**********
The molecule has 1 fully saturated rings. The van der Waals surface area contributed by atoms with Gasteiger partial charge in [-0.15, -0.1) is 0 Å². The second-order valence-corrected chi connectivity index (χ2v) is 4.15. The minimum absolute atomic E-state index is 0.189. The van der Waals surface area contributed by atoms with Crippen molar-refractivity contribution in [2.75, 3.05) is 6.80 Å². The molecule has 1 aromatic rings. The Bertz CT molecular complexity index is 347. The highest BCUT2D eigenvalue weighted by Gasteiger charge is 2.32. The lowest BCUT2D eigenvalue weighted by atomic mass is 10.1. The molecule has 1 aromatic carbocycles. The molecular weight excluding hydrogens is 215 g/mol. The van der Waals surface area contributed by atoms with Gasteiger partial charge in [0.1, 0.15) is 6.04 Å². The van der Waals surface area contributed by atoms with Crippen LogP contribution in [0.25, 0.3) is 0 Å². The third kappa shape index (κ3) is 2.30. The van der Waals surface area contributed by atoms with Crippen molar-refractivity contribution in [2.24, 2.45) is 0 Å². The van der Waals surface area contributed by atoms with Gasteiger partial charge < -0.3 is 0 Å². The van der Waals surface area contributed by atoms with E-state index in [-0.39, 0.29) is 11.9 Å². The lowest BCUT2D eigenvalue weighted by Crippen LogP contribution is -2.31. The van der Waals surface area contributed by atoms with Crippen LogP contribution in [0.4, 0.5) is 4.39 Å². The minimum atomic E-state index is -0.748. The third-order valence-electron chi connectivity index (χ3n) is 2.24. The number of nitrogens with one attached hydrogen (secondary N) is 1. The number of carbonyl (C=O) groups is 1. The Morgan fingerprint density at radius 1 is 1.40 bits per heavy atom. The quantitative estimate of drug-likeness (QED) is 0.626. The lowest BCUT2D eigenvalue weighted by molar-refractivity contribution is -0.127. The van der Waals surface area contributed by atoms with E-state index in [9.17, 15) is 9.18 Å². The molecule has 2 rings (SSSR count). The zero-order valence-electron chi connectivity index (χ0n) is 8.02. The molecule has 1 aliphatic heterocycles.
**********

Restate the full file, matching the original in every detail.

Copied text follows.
The molecule has 1 fully saturated rings. The van der Waals surface area contributed by atoms with Gasteiger partial charge in [-0.15, -0.1) is 0 Å². The second-order valence-corrected chi connectivity index (χ2v) is 4.15. The minimum absolute atomic E-state index is 0.189. The van der Waals surface area contributed by atoms with Crippen molar-refractivity contribution in [2.75, 3.05) is 6.80 Å². The molecule has 1 aromatic rings. The Bertz CT molecular complexity index is 347. The highest BCUT2D eigenvalue weighted by Gasteiger charge is 2.32. The lowest BCUT2D eigenvalue weighted by atomic mass is 10.1. The molecule has 1 aromatic carbocycles. The molecular weight excluding hydrogens is 215 g/mol. The van der Waals surface area contributed by atoms with Gasteiger partial charge in [0.1, 0.15) is 6.04 Å². The van der Waals surface area contributed by atoms with Crippen LogP contribution in [0.25, 0.3) is 0 Å². The third kappa shape index (κ3) is 2.30. The van der Waals surface area contributed by atoms with Crippen molar-refractivity contribution in [2.24, 2.45) is 0 Å². The van der Waals surface area contributed by atoms with Gasteiger partial charge < -0.3 is 0 Å². The van der Waals surface area contributed by atoms with E-state index in [-0.39, 0.29) is 11.9 Å². The lowest BCUT2D eigenvalue weighted by Crippen LogP contribution is -2.31. The van der Waals surface area contributed by atoms with Crippen LogP contribution in [0.4, 0.5) is 4.39 Å². The minimum atomic E-state index is -0.748. The third-order valence-electron chi connectivity index (χ3n) is 2.24. The number of nitrogens with one attached hydrogen (secondary N) is 1. The number of carbonyl (C=O) groups is 1. The Morgan fingerprint density at radius 1 is 1.40 bits per heavy atom. The quantitative estimate of drug-likeness (QED) is 0.626. The lowest BCUT2D eigenvalue weighted by molar-refractivity contribution is -0.127. The van der Waals surface area contributed by atoms with E-state index in [9.17, 15) is 9.18 Å². The molecule has 2 rings (SSSR count). The zero-order valence-electron chi connectivity index (χ0n) is 8.02. The molecule has 1 aliphatic heterocycles.